3D printer company MakerBot is restructuring, including a 20 percent reduction in staff, after the company has been forced to dial back on some of its goals.
Jonathan Jaglom, who has been CEO of MakerBot for six months, made a blog post on Oct. 8 detailing some of the changes that the company is facing.
He wrote, “We have achieved a lot as a team, but we have also been impacted by the broader challenges in our industry. For the last few quarters, we did not meet our ambitious goals and we have to make significant changes to ensure MakerBot’s future growth and success.”
As well as noting the setbacks the company has faced – it closed all three of its retail stores in April – Jaglom called for the company to “get back to our entrepreneurial spirit and address our fractured organizational structure.”
In an effort to do this, the R&D teams at the Industry City office in Brooklyn will be moved to the corporate headquarters at MetroTech in downtown Brooklyn, bringing the teams together to easier collaboration and communication. The MakerBot factory, located in Industry City, will remain there.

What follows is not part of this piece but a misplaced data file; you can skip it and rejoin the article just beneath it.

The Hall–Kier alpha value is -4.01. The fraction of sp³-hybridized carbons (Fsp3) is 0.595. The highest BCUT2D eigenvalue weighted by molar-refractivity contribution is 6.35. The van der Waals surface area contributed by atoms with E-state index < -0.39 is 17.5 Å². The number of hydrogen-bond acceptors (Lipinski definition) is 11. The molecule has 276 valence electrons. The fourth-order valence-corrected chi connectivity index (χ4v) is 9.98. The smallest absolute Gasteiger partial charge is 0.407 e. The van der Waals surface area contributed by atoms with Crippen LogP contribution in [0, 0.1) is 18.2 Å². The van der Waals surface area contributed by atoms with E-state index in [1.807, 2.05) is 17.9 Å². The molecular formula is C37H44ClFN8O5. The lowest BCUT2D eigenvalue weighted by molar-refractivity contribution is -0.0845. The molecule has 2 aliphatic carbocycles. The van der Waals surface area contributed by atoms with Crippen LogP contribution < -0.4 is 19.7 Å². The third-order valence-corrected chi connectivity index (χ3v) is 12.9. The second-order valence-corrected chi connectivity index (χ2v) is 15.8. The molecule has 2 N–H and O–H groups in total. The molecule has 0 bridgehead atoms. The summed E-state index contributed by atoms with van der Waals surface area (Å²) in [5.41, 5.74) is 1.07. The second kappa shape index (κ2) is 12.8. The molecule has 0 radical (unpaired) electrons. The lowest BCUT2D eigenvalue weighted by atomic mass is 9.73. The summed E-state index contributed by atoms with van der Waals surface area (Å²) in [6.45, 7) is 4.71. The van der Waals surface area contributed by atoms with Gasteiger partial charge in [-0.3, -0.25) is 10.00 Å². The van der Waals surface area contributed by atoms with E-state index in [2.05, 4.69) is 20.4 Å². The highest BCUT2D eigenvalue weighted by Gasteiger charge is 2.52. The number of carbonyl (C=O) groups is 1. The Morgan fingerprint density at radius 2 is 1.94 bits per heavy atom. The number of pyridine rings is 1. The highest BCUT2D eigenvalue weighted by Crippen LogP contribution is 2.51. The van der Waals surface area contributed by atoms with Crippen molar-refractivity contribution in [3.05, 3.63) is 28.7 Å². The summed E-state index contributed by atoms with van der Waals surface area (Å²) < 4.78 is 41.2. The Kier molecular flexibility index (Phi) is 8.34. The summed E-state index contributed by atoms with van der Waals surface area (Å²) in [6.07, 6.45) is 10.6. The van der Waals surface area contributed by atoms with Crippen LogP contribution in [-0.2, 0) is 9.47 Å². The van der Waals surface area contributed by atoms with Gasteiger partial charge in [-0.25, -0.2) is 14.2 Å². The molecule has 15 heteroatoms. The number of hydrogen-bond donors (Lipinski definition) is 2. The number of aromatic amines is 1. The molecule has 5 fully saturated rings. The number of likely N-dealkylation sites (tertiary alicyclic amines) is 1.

MakerBot will also reach out to a contract manufacturer to produce their 4th generation products, saving on costs and allowing the team at the MakerBot factory to focus on the current generation of printers.
Nadav Goshen will be brought on as president, and will focus on supporting the MakerBot community and building their 3D printing ecosystem out globally.
MakerBot also laid off 20 percent of its employees during a previous staff change in April, during the effort to return to the company’s core values which also included closing the retail stores. In July, the company opened a new 170,000-square-foot factory in Brooklyn doubling production capacity.
The identity of the contract manufacturer who will be involved in the next generation of MakerBot printers hasn’t yet been announced, but it looks like the company in general is slimming down, focusing on supporting their hardware and their ecosystem.
Filed Under: 3D printing • additive manufacturing • stereolithography, Industrial automation